1. The first ECG was highly suspicious for LAD occlusion.  Serial ECGs were essential, but none were done.
2. No ECGs were recorded overnight
3. It is uncertain whether the patient had recurrent pain or not.
4. No ECG was recorded when after the pain resolved with Nitro.

Even if you believe the first ECG is normal, subsequent ECGs are essential.

Especially after the first troponin returned elevated, it would be essential to record another ECG.

Resolution of pain, by itself, is not reliable enough to be certain of resolution of ischemia.  One must record another ECG.  If it reverts to (truly) normal, then you can be certain that 1. the first ECG really was ischemic and 2. the ischemia has truly resolved.

OMI often does not meet STEMI criteria.  If you rely on STEMI criteria, or on the computer algorithm, many of your patients will progress to a completed MI.

This ECG showed BOTH inferior and anterior OMI and was called "Normal" by BOTH the computer and the cardiologist.

Learning Point: Record multiple ECGs

Comment by KEN GRAUER, MD (6/4/2019):
Unfortunate case of this 40-something woman who presented with new-onset chest pain, which was severe enough that a diagnosis of acute aortic dissection was considered. Although details of the case are somewhat unclear — the messages tuare emphatic:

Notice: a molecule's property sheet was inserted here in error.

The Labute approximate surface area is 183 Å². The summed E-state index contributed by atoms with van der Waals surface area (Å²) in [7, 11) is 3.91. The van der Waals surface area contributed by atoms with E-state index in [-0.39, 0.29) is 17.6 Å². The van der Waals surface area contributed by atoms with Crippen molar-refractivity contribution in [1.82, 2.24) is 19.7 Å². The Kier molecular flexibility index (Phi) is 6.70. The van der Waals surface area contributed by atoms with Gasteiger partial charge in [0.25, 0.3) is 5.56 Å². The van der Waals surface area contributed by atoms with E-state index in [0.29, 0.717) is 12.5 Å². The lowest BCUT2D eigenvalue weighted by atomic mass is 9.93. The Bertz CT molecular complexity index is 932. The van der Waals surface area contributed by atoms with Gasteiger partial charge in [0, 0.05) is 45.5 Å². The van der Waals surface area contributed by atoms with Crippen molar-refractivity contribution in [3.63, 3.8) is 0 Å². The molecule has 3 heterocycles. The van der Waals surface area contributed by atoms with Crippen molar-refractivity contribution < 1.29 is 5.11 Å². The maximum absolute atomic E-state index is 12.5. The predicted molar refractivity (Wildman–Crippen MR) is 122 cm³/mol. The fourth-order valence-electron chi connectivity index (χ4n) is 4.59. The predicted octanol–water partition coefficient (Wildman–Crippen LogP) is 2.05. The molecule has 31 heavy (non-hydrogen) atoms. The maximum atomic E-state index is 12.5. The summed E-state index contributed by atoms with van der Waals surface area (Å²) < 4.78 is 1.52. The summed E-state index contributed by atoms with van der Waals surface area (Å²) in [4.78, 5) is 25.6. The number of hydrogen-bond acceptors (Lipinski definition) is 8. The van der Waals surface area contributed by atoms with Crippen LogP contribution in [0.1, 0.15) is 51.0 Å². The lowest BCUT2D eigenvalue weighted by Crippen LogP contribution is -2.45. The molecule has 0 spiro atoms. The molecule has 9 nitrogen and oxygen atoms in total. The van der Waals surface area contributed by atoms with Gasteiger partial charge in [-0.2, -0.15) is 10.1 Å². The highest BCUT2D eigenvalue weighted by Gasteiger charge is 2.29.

• Computerized ECG interpretations are notorious for their poor performance early in the course of acute OMI. One can not rely on the computerized interpretation for detecting early OMI.
  • There is no way the initial ECG in this case was normal — nor is this initial ECG at all indicative of a NSTEMI.
  • As per Dr. Smith — ordering serial ECGs should be automatic. Had just one more ECG been ordered in timely fashion on this patient — much myocardium would surely have been saved. MORAL: If not routinely ordered in timely fashion by physicians caring for a chest pain patient — Other staff should remind the treating clinician to do so. Optimal work is to work as a team.
In the hope of expanding constructive feedback from Dr. Smith’s insightful comments above — I wanted to focus on a few important points regarding ECG interpretation of the initial ECG (ECG #in Figure-1).
Figure-1: The initial ECG in the ED. For clarity — I’ve lightened the tracing, and have highlighted some key findings (See text).
KEY Concepts regarding ECG #1: As is so often the case — attention to History is of paramount importance. This patient presented with new-onset chest pain that significantly worsened in the 1 hour prior to presentation. She “looked ill” when seen in the ED. Given this History:
  • The onus of proof is on the clinician to prove this is not an acute OMI, rather than the other way around.
  • Since symptoms significantly worsened in the 1 hour prior to presentation — We should not be looking for marked ECG abnormalities! Early on in the course of evolving acute OMI — ECG changes may be subtle. This should be expected.